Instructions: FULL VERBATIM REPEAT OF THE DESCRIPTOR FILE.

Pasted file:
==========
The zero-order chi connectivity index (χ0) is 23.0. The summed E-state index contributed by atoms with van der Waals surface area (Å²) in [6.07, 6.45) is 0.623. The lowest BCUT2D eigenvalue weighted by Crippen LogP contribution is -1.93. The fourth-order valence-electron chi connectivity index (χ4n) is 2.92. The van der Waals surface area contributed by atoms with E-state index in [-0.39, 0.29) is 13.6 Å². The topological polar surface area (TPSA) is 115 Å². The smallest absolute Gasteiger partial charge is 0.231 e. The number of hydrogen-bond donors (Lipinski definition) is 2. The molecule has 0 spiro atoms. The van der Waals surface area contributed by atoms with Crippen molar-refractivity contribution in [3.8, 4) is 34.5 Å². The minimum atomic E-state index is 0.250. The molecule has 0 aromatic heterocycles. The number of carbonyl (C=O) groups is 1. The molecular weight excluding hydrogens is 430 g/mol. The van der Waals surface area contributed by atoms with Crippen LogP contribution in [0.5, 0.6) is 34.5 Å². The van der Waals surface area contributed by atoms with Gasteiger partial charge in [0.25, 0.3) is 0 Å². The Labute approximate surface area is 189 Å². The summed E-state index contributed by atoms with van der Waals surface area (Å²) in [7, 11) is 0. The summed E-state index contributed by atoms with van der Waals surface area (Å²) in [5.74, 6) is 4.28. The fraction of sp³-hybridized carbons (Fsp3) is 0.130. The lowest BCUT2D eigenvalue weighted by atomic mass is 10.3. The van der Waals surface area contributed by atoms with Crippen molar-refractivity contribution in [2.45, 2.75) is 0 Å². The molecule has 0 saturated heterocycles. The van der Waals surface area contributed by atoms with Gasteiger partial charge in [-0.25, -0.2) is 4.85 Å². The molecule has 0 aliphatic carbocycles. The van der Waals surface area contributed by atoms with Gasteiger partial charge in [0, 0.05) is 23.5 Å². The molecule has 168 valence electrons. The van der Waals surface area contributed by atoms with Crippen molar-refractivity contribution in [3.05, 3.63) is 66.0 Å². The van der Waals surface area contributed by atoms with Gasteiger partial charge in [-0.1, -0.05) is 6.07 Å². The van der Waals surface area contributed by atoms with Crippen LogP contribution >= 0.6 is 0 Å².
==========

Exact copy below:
The zero-order chi connectivity index (χ0) is 23.0. The summed E-state index contributed by atoms with van der Waals surface area (Å²) in [6.07, 6.45) is 0.623. The lowest BCUT2D eigenvalue weighted by Crippen LogP contribution is -1.93. The fourth-order valence-electron chi connectivity index (χ4n) is 2.92. The van der Waals surface area contributed by atoms with E-state index in [-0.39, 0.29) is 13.6 Å². The topological polar surface area (TPSA) is 115 Å². The smallest absolute Gasteiger partial charge is 0.231 e. The number of hydrogen-bond donors (Lipinski definition) is 2. The molecule has 0 spiro atoms. The van der Waals surface area contributed by atoms with Crippen molar-refractivity contribution in [3.8, 4) is 34.5 Å². The minimum atomic E-state index is 0.250. The molecule has 0 aromatic heterocycles. The number of carbonyl (C=O) groups is 1. The molecular weight excluding hydrogens is 430 g/mol. The van der Waals surface area contributed by atoms with Crippen LogP contribution in [0.5, 0.6) is 34.5 Å². The van der Waals surface area contributed by atoms with Gasteiger partial charge in [0.25, 0.3) is 0 Å². The Labute approximate surface area is 189 Å². The summed E-state index contributed by atoms with van der Waals surface area (Å²) in [7, 11) is 0. The summed E-state index contributed by atoms with van der Waals surface area (Å²) in [5.74, 6) is 4.28. The fraction of sp³-hybridized carbons (Fsp3) is 0.130. The lowest BCUT2D eigenvalue weighted by atomic mass is 10.3. The van der Waals surface area contributed by atoms with Crippen molar-refractivity contribution in [2.45, 2.75) is 0 Å². The molecule has 0 saturated heterocycles. The van der Waals surface area contributed by atoms with Gasteiger partial charge in [-0.25, -0.2) is 4.85 Å². The molecule has 0 aliphatic carbocycles. The van der Waals surface area contributed by atoms with Gasteiger partial charge in [0, 0.05) is 23.5 Å². The molecule has 168 valence electrons. The van der Waals surface area contributed by atoms with Crippen molar-refractivity contribution in [3.05, 3.63) is 66.0 Å². The van der Waals surface area contributed by atoms with Gasteiger partial charge in [-0.1, -0.05) is 6.07 Å². The van der Waals surface area contributed by atoms with Crippen LogP contribution >= 0.6 is 0 Å².